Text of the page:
Friday, May 21, 28, & June 4, 2–3 PM

Professor J. J. P. Veerman (PSU) will speak on

*The Prime Number Theorem*

Abstract:The prime number theorem says that, roughly speaking, the nth prime in the natural numbers is found near \(n\log(n)\). I will discuss a proof of that theorem that I adapted for a graduate class in number theory. The proof in the class notes (available through my webpage) does not require any knowledge beyond standard undergraduate classes. For the purposes of the seminar though, I will assume familiarity with the Cauchy integral formula.In 1850, it seemed that Chebyshev was awfully close to proving the prime number theorem. But to bridge that last brook, a whole new approach to the problem was needed. That approach was the connection with analytic functions in the complex domain pioneered by Riemann in 1859. Even so, it would take another 37 years after Riemann’s monumental contribution before the result was finally proved by De La Vall\‘ee Poussin and Hadamard in 1896. My reasoning is a highly streamlined derivative of that proof, the last stage of which was achieved by Newman in 1982. We made heavy use of Zagier’s 1997 rendition of Newman’s proof and also of notes by Joel Shapiro.

Friday, May 7 & 14, 2–3 PM

Robert Lyons will speak on

*The Routh-Hurwitz Stability Criterion*

Abstract:The Routh-Hurwitz Stability Criterion is a test applied to a polynomial to determine the number of roots located in the left half of the complex plane. This problem comes up often in questions concerning the stability of dynamical systems. Although the Routh-Hurwitz recipe is well known, the proof of its veracity is not. In this presentation we will sketch a proof of the Routh-Hurwitz criteria. The outline includes a construction of a Sturm sequence from the polynomial and uses methods from complex analysis, calculus, and algebra.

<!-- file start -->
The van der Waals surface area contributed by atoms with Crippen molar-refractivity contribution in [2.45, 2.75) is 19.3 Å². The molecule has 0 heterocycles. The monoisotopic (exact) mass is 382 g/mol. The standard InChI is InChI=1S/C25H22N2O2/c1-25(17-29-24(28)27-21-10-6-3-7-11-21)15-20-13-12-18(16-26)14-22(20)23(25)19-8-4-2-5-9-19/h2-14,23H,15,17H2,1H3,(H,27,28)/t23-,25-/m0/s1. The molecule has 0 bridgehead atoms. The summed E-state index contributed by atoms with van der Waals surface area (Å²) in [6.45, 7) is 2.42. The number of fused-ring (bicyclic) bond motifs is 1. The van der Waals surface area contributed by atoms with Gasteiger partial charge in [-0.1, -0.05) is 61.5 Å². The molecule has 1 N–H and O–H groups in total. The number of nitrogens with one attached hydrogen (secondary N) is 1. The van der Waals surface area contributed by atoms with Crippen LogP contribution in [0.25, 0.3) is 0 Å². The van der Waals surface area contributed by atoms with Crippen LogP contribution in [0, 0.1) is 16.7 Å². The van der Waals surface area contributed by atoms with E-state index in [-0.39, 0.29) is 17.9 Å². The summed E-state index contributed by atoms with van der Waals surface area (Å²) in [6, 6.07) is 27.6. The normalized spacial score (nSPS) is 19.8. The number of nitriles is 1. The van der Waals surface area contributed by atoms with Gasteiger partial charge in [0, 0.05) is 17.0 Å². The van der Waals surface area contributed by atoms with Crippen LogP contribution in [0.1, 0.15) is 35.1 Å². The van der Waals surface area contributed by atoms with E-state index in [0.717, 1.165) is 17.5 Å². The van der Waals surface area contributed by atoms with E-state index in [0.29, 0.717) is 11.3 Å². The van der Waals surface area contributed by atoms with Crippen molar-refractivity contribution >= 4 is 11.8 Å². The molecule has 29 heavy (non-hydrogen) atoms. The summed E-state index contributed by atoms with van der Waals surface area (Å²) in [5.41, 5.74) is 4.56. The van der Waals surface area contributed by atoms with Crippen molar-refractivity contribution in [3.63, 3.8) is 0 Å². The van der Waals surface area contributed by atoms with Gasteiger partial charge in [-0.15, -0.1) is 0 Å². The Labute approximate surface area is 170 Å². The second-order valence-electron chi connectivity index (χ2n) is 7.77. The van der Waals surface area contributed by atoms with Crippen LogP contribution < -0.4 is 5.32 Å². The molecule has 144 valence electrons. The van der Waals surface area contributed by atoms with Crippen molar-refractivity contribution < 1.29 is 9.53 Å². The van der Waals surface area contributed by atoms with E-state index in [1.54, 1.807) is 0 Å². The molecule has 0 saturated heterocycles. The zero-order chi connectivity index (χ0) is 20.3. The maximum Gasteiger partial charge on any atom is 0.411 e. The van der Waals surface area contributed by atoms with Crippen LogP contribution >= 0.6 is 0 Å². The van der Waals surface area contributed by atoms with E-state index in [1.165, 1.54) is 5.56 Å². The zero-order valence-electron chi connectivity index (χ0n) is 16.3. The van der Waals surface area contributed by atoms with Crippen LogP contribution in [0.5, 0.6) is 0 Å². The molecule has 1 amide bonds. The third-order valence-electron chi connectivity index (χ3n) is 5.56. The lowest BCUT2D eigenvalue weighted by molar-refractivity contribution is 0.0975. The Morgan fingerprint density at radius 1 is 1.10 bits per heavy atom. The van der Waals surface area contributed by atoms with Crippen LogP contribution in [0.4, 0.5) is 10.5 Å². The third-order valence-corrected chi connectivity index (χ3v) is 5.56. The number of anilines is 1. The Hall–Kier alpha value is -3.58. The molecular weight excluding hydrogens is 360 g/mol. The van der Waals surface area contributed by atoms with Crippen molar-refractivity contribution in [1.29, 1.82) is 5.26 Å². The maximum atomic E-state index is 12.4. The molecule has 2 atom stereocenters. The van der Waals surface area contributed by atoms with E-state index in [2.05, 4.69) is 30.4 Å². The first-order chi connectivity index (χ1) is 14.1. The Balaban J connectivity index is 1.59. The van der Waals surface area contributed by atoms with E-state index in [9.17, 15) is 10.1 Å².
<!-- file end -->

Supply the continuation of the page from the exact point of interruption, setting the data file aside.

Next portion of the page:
Slides for this talk are here.

Friday, April 30, 2–3 PM

Logan Fox will speak on

*Convexity in Metric Spaces of Nonpositive Curvature*

Abstract:We will examine classes of metric spaces which serve as nonlinear generalizations of Hilbert spaces and strictly convex Banach spaces (known as Hadamard spaces and Busemann spaces, respectively). In these metric spaces, one can define convex sets and convex functions in a way that perfectly aligns with the linear notion of convexity. We will work through a few motivating examples to see how properties of linear convexity transfer to these possibly nonlinear spaces.

Slides for this talk are here.

Friday, April 23, 2–3 PM

Joel Shapiro will speak on

*How the Cauchy-Riemann operator makes difficult constructions easy*

Abstract:The Cauchy-Riemann operator \(\overline{\partial} = \frac{\partial}{\partial \overline{z}}\) defined by: \[ \overline{\partial} ~:=~ \frac{1}{2}\left(\frac{\partial}{\partial x} + i\frac{\partial}{\partial y}\right) \] has appeared in this seminar on several recent occasions.In this talk I’ll review this history and develop further the “d-bar method” wherein one constructs an analytic functions with certain prescribed behaviors (usually difficult) by:

(a) First constructing smooth “prototype’‘functions with the desired behavior (usually easy),

(b) Then creating analyticity by adding to the prototype a smooth ``correction function” that satisfies the non-homogeneous Cauchy-Riemann equation \(\overline{\partial}u=f\) for an appropriate smooth \(f\).

We’ll see how results obtained in this way can be used to study the ideal structure of rings of analytic functions on plane domains.

Slides for this talk are here.

D-bar Lecture notes are here.

Friday, April 9, 2–3 PM

Sheldon Axler (San Francisco State Univ.) will speak on

*Applications of the Logarithmic Conjugation Theorem*

Abstract: This talk gives some applications of the logarithmic conjugation theorem. The emphasis here will be on describing the behavior of a harmonic function near an isolated singularity or on an annulus.

Slides for this talk are here.

Friday, April 2, 2–3 PM

Sheldon Axler (San Francisco State Univ.) will speak on

*A Logarithmic Conjugation Theorem*